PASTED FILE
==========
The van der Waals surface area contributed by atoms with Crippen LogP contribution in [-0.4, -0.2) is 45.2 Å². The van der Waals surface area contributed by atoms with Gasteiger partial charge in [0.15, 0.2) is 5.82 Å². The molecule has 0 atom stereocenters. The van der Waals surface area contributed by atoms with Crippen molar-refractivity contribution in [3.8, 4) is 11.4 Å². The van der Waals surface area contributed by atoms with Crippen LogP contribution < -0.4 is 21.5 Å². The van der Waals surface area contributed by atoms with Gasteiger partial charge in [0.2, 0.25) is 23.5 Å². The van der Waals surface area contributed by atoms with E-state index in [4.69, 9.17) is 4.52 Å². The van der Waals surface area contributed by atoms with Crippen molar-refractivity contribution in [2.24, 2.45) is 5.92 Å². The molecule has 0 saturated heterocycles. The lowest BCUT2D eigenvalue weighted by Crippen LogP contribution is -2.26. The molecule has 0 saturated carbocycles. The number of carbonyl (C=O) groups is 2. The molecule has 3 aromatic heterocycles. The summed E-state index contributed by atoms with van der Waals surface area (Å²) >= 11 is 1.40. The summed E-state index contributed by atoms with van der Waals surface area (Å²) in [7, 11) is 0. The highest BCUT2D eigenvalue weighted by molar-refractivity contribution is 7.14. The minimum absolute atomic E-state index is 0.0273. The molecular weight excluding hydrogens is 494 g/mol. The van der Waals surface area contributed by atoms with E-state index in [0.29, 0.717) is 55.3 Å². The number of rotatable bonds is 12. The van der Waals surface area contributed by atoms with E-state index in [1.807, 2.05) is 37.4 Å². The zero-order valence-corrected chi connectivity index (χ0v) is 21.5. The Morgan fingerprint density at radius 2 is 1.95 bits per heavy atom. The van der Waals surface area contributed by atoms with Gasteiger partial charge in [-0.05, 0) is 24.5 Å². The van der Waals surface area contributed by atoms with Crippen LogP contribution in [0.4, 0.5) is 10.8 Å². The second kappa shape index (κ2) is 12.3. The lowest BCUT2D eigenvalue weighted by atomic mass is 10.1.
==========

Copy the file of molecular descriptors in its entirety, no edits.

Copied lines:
The van der Waals surface area contributed by atoms with Crippen LogP contribution in [-0.4, -0.2) is 45.2 Å². The van der Waals surface area contributed by atoms with Gasteiger partial charge in [0.15, 0.2) is 5.82 Å². The molecule has 0 atom stereocenters. The van der Waals surface area contributed by atoms with Crippen molar-refractivity contribution in [3.8, 4) is 11.4 Å². The van der Waals surface area contributed by atoms with Crippen LogP contribution < -0.4 is 21.5 Å². The van der Waals surface area contributed by atoms with Gasteiger partial charge in [0.2, 0.25) is 23.5 Å². The van der Waals surface area contributed by atoms with E-state index in [4.69, 9.17) is 4.52 Å². The van der Waals surface area contributed by atoms with Crippen molar-refractivity contribution in [2.24, 2.45) is 5.92 Å². The molecule has 0 saturated heterocycles. The lowest BCUT2D eigenvalue weighted by Crippen LogP contribution is -2.26. The molecule has 0 saturated carbocycles. The number of carbonyl (C=O) groups is 2. The molecule has 3 aromatic heterocycles. The summed E-state index contributed by atoms with van der Waals surface area (Å²) >= 11 is 1.40. The summed E-state index contributed by atoms with van der Waals surface area (Å²) in [7, 11) is 0. The highest BCUT2D eigenvalue weighted by molar-refractivity contribution is 7.14. The minimum absolute atomic E-state index is 0.0273. The molecular weight excluding hydrogens is 494 g/mol. The van der Waals surface area contributed by atoms with E-state index in [0.29, 0.717) is 55.3 Å². The number of rotatable bonds is 12. The van der Waals surface area contributed by atoms with E-state index in [1.807, 2.05) is 37.4 Å². The zero-order valence-corrected chi connectivity index (χ0v) is 21.5. The Morgan fingerprint density at radius 2 is 1.95 bits per heavy atom. The van der Waals surface area contributed by atoms with Gasteiger partial charge in [-0.05, 0) is 24.5 Å². The van der Waals surface area contributed by atoms with Crippen LogP contribution in [0.4, 0.5) is 10.8 Å². The second kappa shape index (κ2) is 12.3. The lowest BCUT2D eigenvalue weighted by atomic mass is 10.1.